Jan C. F. M. Aghina
Director of the National association of healthcare institution directors (NVZD)
Healthcare in the Netherlands is undergoing considerable changes. Dr Aghina describes some of the current trends and
their implications on care provision.
Functions of Primary and Secondary Healthcare
In the Netherlands, most questions and complaints concerning physical and mental health are directed towards a primary healthcare provider (General Practitioners, physiotherapists, pharmacists). A strong primary healthcare is therefore an essential pillar of efficient healthcare. Primary healthcare professionals are the gatekeepers to specialist care and prevent unnecessary (and costly) medical care.
Primary healthcare has a large number of tasks: providing information, giving advice about self-care and prevention, nursing and caring, diagnosing and treatment. Additionally, primary healthcare is responsible for the management of medical records and referrals to medical specialists. Based on a new legislation effective from 2006, the communities will organise some parts of the care for elderly and disabled persons.
In the future, as co-operation between primary and secondary healthcare improves, the importance of primary healthcare will increase further. An example of this is the consultation between professionals in primary and secondary healthcare, which has already been implemented successfully in mental healthcare. Possibilities for consultation will increase because of telemedicine, the electronic assessment of medical questions.
In principle, citizens are responsible for their own health. Where physical and mental symptoms are concerned, a citizen can decide for him- or herself whether or not to seek primary healthcare. Primary healthcare stimulates this (re-)taking of the patient’s personal responsibility, the prevention of disease, the recuperation and revalidation, and adaptation to a chronic disease or handicap. Primary healthcare must be offered according to demand, must be reachable (close by), must be organised efficiently, and must provide care of high quality. The new HealthInsurance Act no longer differentiates between two groups of citizens based on their income. The “privately insured” and those funded by “sickness funds” will both have the same arrangements. If the costs for this new insurance are too high for an individual, the government will reimburse costs.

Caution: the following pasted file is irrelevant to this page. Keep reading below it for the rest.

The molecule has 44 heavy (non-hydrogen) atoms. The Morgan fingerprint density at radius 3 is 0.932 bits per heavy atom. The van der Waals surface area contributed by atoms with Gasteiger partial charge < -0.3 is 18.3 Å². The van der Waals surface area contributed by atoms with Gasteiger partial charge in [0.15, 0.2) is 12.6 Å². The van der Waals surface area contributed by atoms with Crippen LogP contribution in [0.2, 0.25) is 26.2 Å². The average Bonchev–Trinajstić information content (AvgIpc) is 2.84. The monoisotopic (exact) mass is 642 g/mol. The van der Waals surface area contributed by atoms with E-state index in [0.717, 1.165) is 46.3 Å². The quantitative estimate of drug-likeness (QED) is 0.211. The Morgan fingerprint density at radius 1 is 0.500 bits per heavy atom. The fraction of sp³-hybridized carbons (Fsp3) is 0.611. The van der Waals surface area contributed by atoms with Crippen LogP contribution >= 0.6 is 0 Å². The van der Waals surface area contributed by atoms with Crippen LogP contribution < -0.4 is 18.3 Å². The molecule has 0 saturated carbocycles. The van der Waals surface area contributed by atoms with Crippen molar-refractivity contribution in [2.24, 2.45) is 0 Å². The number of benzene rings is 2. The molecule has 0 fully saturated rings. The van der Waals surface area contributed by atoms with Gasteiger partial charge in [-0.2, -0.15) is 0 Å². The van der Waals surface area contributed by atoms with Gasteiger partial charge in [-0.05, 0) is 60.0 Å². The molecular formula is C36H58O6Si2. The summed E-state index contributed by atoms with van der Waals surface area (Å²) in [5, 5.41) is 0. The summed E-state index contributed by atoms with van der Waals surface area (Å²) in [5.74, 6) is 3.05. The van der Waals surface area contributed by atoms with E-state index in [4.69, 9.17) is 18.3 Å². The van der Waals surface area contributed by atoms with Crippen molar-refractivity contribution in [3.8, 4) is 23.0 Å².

The Status of General Hospitals
The hospital sector is characterised by its dynamic nature. The demand for care and the provision of care by hospitals influence each other greatly, and this influence is becoming more and more direct.
New developments, possibilities and issues related to the demand for care (patient rights, a multicultural society, growth in prosperity, and an ageing population), the supply of care (explosive growth of technology and scientific knowledge, professionalisation, micro-specialisation and multidisciplinary collaboration), and care policy (the administrative process of localisation and deregulation, the rise of the integrated medical specialist company, the establishment of the chain of care, the boom in inter-facility care and the process of economies of scale) demand a new look at the status, administration, quality, organisation and accessibility of the hospital sector.
The Hospital as an Integrated Medical
The next few years will see a continuation of the transformation of the hospital into an integrated medical specialist company. The concept is based on the patient-driven demand for care and will allow all the care processes both inside and outside the hospital to be organised around the patient. What this means is that there will be a whole spectrum of care that progresses from general, to inter-facility to specialised care.
Functions and Duties of the Hospital
Even though the administration, organisation and working practices of hospitals are facing enormous changes, the primary duty of the hospital will not change.
The hospital will still be a primary care facility that provides specialist medical care in combination with associated services. In order to realise improvements such as faster treatment and processing of patients, providing care closer to home and improving the match between the supply and demand, the current working practices and care processes need to be streamlined. In order to achieve a fluid transition from primary to secondary to tertiary care, the existing barriers have to be eliminated and all providers must actively want to collaborate with one another.